Pouring sweetener into mixing bowl

It looks just like sugar!

Then the cream:

Pouring cream into mixing bowl

Then the lemon juice and vanilla:

Pouring vanilla into mixing bowl

I found my favorite Mexican Vanilla in Hammond, of all places. Must get more soon.

Now start mixing:

Mixer in action

It starts out like this, but gets very smooth in a few minutes.

You’ll know when it’s ready:

Well mixed cheesecake filling in bowl

Just like that.

Take a taste and see if you like it.

Secret Weapon: Liquid Stevia

Ok, if you feel like the filling isn’t quite sweet enough, here’s what you add to the filling, one drop at a time:

Liquid stevia

Any brand of stevia will do. Add drop by drop, it’s powerful!

I put about six drops in and blend it along with the erythritol. It doesn’t change the taste, and makes it a tad sweeter, but not overly sweet. If you want more, add a little more–but one drop at a time, or you’ll ruin the cheesecake.

And if you’re alone in your kitchen, you get a special treat at this point.

Beaters covered with filling

Yum!

At this point the crust may still be hot, so you might leave the filling off to the side and do a little cleanup, maybe fill up the dishwasher or set some things aside to soak. Doing so will give the crust a little more time to cool off.

Filling And Freezing

Ready? Carefully pour and/or scoop the filling into the not-so-hot-now crust:

Adding filling to crust

Really easy to do

Use a spatula or other tool to smooth out the top:

Cheesecake with smoothed top

It will freeze like that, so it’s important.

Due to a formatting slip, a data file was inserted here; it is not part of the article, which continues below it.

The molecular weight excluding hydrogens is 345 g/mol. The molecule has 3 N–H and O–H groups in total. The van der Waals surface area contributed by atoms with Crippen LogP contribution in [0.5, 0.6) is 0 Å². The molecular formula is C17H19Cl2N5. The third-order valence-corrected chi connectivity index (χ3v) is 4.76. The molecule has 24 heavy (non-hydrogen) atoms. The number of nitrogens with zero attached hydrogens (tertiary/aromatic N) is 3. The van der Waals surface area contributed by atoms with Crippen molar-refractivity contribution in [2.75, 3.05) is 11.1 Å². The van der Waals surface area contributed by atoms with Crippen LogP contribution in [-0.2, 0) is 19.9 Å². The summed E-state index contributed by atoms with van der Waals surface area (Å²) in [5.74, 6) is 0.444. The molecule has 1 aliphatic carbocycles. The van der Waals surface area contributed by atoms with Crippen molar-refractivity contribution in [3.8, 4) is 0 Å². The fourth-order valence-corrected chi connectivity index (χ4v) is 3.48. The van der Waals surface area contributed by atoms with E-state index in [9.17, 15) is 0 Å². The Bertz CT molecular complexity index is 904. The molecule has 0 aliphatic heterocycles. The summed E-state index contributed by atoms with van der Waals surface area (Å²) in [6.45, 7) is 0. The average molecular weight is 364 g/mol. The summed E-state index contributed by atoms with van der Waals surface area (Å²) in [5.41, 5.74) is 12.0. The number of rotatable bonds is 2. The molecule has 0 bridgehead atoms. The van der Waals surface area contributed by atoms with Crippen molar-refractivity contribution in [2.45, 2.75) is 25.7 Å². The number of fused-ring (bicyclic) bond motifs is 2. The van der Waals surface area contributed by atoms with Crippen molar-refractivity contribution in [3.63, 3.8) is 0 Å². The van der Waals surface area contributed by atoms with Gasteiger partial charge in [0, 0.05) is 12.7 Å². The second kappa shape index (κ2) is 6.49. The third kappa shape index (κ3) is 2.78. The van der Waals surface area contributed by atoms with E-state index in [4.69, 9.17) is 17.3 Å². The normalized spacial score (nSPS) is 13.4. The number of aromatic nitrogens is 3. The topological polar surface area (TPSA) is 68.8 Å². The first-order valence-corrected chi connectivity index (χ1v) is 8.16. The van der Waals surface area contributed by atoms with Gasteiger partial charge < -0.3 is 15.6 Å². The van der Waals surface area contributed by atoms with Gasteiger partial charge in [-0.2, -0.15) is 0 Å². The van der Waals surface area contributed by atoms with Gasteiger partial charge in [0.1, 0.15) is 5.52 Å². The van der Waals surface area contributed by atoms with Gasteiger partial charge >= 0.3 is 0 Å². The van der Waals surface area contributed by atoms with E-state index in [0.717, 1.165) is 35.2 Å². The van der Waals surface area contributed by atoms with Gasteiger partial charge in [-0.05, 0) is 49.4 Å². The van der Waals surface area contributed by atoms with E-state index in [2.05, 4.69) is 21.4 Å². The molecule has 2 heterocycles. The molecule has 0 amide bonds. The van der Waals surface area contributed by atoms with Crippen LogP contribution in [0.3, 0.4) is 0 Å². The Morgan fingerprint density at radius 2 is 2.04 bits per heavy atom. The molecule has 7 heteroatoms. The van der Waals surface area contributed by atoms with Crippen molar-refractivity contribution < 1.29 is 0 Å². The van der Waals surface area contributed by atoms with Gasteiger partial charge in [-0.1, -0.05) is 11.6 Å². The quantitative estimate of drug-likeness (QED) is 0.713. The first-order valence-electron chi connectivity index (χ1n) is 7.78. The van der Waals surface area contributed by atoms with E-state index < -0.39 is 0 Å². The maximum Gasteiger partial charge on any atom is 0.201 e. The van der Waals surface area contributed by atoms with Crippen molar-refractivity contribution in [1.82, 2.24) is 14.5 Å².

Back into the freezer:

Cheesecake in freezer

Almost ready

The book says 15 minutes in the freezer to “firm up,” or an hour in the fridge. Your choice. I usually leave it for more than an hour, but of course, it’s hard as a rock.

BF had to repair this hinge for me because one day I pulled out the rivets with a frozen cheesecake:

Rivets in cheesecake hinge

Yes, I broke it, and he fixed it.

But generally, it pops right out:

Releasing cheesecake from pan

It usually just separates when the pan expands.

This is what you end up with:

Cheesecake on pan

Isn’t it lovely? All nice and neat!

Because I consume this cheesecake a sliver at a time, I cut it in quarters first:

Cutting into the cheesecake

Mine is a bit frozen, so it’s a little difficult

 

Cheesecake cut in quarters

Makes it easier

And then with a smaller knife, I cut a slice out:

Slice of cheesecake on plate with fork

Ta-dah!!

It really is that easy and that good. You could eat the whole cheesecake if you wanted to (even I can’t do that) but it’s very rich and delicious, so you don’t need much.

BF said he had a small bit of it when I wasn’t looking, and he agrees that it’s quite delicious. I’ve served a bit to one of his car-guy friends who has been here for dinner several times (because he was here at the right time.) He was quite impressed because I did warn him it was gluten-free and sugar-free.

Other Cheesecake Notes